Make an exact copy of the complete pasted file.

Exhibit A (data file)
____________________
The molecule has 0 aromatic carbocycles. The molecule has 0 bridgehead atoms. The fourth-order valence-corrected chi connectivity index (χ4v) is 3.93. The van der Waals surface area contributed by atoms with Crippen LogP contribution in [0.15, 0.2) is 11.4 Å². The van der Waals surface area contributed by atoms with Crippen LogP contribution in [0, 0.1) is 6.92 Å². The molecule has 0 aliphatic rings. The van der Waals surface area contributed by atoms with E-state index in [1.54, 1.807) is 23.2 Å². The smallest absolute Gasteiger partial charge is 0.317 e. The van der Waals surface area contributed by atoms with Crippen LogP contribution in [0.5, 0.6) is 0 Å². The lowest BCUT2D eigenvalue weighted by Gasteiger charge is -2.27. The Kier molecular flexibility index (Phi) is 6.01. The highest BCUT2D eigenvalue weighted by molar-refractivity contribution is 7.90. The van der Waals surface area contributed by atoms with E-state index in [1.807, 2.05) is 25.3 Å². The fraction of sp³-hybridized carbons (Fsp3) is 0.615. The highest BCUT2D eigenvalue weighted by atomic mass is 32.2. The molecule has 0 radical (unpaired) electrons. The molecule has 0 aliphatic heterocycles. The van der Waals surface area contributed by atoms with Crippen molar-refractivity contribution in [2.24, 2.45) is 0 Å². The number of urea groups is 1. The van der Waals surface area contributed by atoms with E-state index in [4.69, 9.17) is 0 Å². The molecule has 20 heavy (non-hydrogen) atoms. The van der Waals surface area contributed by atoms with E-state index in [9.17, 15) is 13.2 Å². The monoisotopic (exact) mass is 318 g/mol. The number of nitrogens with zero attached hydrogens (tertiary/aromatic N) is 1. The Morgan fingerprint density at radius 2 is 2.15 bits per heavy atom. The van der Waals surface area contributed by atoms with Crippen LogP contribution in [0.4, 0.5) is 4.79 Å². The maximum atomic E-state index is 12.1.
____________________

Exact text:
The molecule has 0 aromatic carbocycles. The molecule has 0 bridgehead atoms. The fourth-order valence-corrected chi connectivity index (χ4v) is 3.93. The van der Waals surface area contributed by atoms with Crippen LogP contribution in [0.15, 0.2) is 11.4 Å². The van der Waals surface area contributed by atoms with Crippen LogP contribution in [0, 0.1) is 6.92 Å². The molecule has 0 aliphatic rings. The van der Waals surface area contributed by atoms with E-state index in [1.54, 1.807) is 23.2 Å². The smallest absolute Gasteiger partial charge is 0.317 e. The van der Waals surface area contributed by atoms with Crippen LogP contribution in [0.5, 0.6) is 0 Å². The lowest BCUT2D eigenvalue weighted by Gasteiger charge is -2.27. The Kier molecular flexibility index (Phi) is 6.01. The highest BCUT2D eigenvalue weighted by molar-refractivity contribution is 7.90. The van der Waals surface area contributed by atoms with E-state index in [1.807, 2.05) is 25.3 Å². The fraction of sp³-hybridized carbons (Fsp3) is 0.615. The highest BCUT2D eigenvalue weighted by atomic mass is 32.2. The molecule has 0 radical (unpaired) electrons. The molecule has 0 aliphatic heterocycles. The van der Waals surface area contributed by atoms with Crippen molar-refractivity contribution in [2.24, 2.45) is 0 Å². The number of urea groups is 1. The van der Waals surface area contributed by atoms with E-state index in [4.69, 9.17) is 0 Å². The molecule has 20 heavy (non-hydrogen) atoms. The van der Waals surface area contributed by atoms with E-state index in [9.17, 15) is 13.2 Å². The monoisotopic (exact) mass is 318 g/mol. The number of nitrogens with zero attached hydrogens (tertiary/aromatic N) is 1. The Morgan fingerprint density at radius 2 is 2.15 bits per heavy atom. The van der Waals surface area contributed by atoms with Crippen LogP contribution in [0.4, 0.5) is 4.79 Å². The maximum atomic E-state index is 12.1.